Anyone who watched the Michigan men’s basketball team this past season knows that the program was far from a well-oiled machine.
Inconsistent play down the stretch, tanking important games with postseason implications and a very disappointing spring in terms of recruiting are what the 2005-2006 Wolverines will be remembered for. That’s not exactly the legacy I’d want from a season that could have been so positive.
Early signs pointed to prosperity rather than suffering:
A showcase win over rival Michigan State near the beginning of the conference season.
A 16-3 start, along with a top-25 ranking in the national polls.
And a stud senior class that seemed to finally be gelling together.
But we all remember the season ending in the oh-so-familiar setting of the NIT.
All fans know the NIT isn’t acceptable, and though Michigan coach Tommy Amaker and most of the players put on a brave face during the postseason, everyone saw through it. Michigan fans knew that the players and the coaching staff wished they were playing in the real March Madness tournament.
Now I’ve never run a basketball program, so I guess what is about to follow isn’t exactly expert advice. But, I do consider myself pretty fluent in something called common sense.
Common sense tells me that if something is broken, fix it.
Sounds simple enough, right?
I’m not saying that Amaker and co. didn’t try fixing its basketball program – a program that hasn’t reached the NCAA Tournament since I was in middle school. They did try. But this is Division I basketball, and you won’t get rewarded for just trying.
If just trying counted for something, next year’s team would look pretty promising. I spent endless hours on message boards this year reading about the next player Amaker seemed to be wooing into coming to Ann Arbor. It even seemed to be working when he reeled in big-time in-state recruit DeShawn Sims in the fall.
But after losing high-profile guard recruit Patrick Beverley, having the gem of its 2007 recruiting class, Alex Legion, decommit and seeing other valuable guard recruits opt for more storied programs, it’s safe to say Michigan didn’t keep that early-season momentum rolling.
How important was obtaining a strong recruiting class for next season?
To say desperately is an understatement.
Next year’s team will be without its playmaker (Daniel Horton), its intangibles guy (Graham Brown) and its x-factor (Chris Hunter).
So after a year of recruiting, who will be replacing these important pieces of the puzzle (along with four others who graduated with them)?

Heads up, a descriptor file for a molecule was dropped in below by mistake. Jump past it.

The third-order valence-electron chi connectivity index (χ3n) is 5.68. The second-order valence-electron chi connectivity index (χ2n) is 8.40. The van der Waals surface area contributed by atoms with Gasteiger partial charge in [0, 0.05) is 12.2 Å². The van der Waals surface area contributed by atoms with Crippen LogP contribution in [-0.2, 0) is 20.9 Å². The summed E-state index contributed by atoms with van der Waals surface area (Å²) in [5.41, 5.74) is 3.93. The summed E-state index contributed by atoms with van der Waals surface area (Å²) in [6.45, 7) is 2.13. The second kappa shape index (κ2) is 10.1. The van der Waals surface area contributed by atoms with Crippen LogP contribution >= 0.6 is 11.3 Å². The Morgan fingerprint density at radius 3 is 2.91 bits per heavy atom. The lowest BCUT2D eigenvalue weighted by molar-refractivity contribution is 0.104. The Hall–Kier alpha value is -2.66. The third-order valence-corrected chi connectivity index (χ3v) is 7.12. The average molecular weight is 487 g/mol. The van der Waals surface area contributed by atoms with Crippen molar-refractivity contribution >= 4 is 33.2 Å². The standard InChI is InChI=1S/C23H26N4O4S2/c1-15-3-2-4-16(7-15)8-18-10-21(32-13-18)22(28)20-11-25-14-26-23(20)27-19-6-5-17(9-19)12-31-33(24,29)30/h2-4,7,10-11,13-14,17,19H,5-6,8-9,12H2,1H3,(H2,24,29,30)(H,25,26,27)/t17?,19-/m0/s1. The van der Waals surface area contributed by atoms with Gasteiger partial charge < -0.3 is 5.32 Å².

DeShawn Sims: The lone incoming freshman who will probably have an impact on next year’s team. All indications are that he should be the real deal, giving Michigan some flexibility at the forward position. For those of you hoping for an optimistic look at this recruiting class, you might want to stop reading here.
K’Len Morris: Signed with the Wolverines when Sims did. At the time, he was also in the Rivals Top 150, but after an average senior season, he dropped out of the rankings when they were reconfigured in the spring.
Anthony Wright: The good news: He attended Oak Hill Academy for high school, a school that has produced superstars like Carmello Anthony, Rajon Rondo, Josh Smith and Jerry Stackhouse. The not-so-good news: He didn’t even start for the team in high school. Hey, I’m all about good pedigrees, but if someone didn’t start in high school, I’m not too keen on the prospect of that person making an impact on the collegiate level.
Epke Udoh: He’s 6-foot-10, so anytime size can be added to a roster, that’s definitely a plus. But a career 12.5 point per game average and questions surrounding his health are what made him a prime candidate for a year of prep school – his original plan of action until he changed his mind and decided to go to Michigan at the last minute.
Zack Gibson: If Udoh makes you feel uneasy, then Gibson might give you a stroke. He, too, is 6-foot-10, and he also has some “offensive issues.” The newest member of Michigan’s basketball team – he agreed to transfer from Rutgers to Michigan and will be eligible to play after sitting out a redshirt season next year – averaged a whopping 1.1 points per game at Rutgers last season.
Not exactly the second coming of the Fab Five.
Before I sound like a complete scrooge, there’s obviously the chance that I could be wrong – it certainly wouldn’t be the first time. With the outgoing class of 2002, Horton was the lone high-profile recruit. Brown and Hunter both flew under the radar and ended up being diamonds in the rough for this team. So maybe the 2006 recruiting class could be the same.
But then that crazy concept of common sense keeps rearing its ugly head again.
– Bell can be reached at firstname.lastname@example.org.